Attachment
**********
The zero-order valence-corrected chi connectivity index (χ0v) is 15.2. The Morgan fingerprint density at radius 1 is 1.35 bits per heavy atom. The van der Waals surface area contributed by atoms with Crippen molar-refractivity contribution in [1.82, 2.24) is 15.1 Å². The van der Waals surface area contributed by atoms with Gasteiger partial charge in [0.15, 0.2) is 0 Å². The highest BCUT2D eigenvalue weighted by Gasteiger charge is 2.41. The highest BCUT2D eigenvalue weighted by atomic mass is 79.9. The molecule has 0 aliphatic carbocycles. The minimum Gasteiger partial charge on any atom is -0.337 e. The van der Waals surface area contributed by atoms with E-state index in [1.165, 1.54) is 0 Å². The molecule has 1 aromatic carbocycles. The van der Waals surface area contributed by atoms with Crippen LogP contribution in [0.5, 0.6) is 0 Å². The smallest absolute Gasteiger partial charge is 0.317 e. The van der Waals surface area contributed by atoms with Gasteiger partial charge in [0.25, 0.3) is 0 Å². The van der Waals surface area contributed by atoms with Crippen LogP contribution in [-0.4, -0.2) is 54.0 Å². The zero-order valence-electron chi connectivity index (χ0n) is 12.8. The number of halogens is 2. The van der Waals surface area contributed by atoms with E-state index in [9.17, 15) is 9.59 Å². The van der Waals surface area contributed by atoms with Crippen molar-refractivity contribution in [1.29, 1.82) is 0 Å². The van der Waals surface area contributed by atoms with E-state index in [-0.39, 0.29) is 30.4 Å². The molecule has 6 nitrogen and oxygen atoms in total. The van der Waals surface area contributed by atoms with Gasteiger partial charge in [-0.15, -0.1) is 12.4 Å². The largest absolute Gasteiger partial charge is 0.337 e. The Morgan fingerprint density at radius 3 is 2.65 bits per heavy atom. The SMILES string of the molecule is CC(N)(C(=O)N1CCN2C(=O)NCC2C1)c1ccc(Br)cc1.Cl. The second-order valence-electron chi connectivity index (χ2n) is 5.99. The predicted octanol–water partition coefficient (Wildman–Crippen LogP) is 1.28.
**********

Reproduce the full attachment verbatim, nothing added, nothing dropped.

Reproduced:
The zero-order valence-corrected chi connectivity index (χ0v) is 15.2. The Morgan fingerprint density at radius 1 is 1.35 bits per heavy atom. The van der Waals surface area contributed by atoms with Crippen molar-refractivity contribution in [1.82, 2.24) is 15.1 Å². The van der Waals surface area contributed by atoms with Gasteiger partial charge in [0.15, 0.2) is 0 Å². The highest BCUT2D eigenvalue weighted by Gasteiger charge is 2.41. The highest BCUT2D eigenvalue weighted by atomic mass is 79.9. The molecule has 0 aliphatic carbocycles. The minimum Gasteiger partial charge on any atom is -0.337 e. The van der Waals surface area contributed by atoms with E-state index in [1.165, 1.54) is 0 Å². The molecule has 1 aromatic carbocycles. The van der Waals surface area contributed by atoms with Crippen LogP contribution in [0.5, 0.6) is 0 Å². The smallest absolute Gasteiger partial charge is 0.317 e. The van der Waals surface area contributed by atoms with Gasteiger partial charge in [0.25, 0.3) is 0 Å². The van der Waals surface area contributed by atoms with Crippen LogP contribution in [-0.4, -0.2) is 54.0 Å². The zero-order valence-electron chi connectivity index (χ0n) is 12.8. The number of halogens is 2. The van der Waals surface area contributed by atoms with E-state index in [9.17, 15) is 9.59 Å². The van der Waals surface area contributed by atoms with Crippen molar-refractivity contribution in [1.29, 1.82) is 0 Å². The van der Waals surface area contributed by atoms with E-state index in [-0.39, 0.29) is 30.4 Å². The molecule has 6 nitrogen and oxygen atoms in total. The van der Waals surface area contributed by atoms with Gasteiger partial charge in [-0.15, -0.1) is 12.4 Å². The largest absolute Gasteiger partial charge is 0.337 e. The Morgan fingerprint density at radius 3 is 2.65 bits per heavy atom. The SMILES string of the molecule is CC(N)(C(=O)N1CCN2C(=O)NCC2C1)c1ccc(Br)cc1.Cl. The second-order valence-electron chi connectivity index (χ2n) is 5.99. The predicted octanol–water partition coefficient (Wildman–Crippen LogP) is 1.28.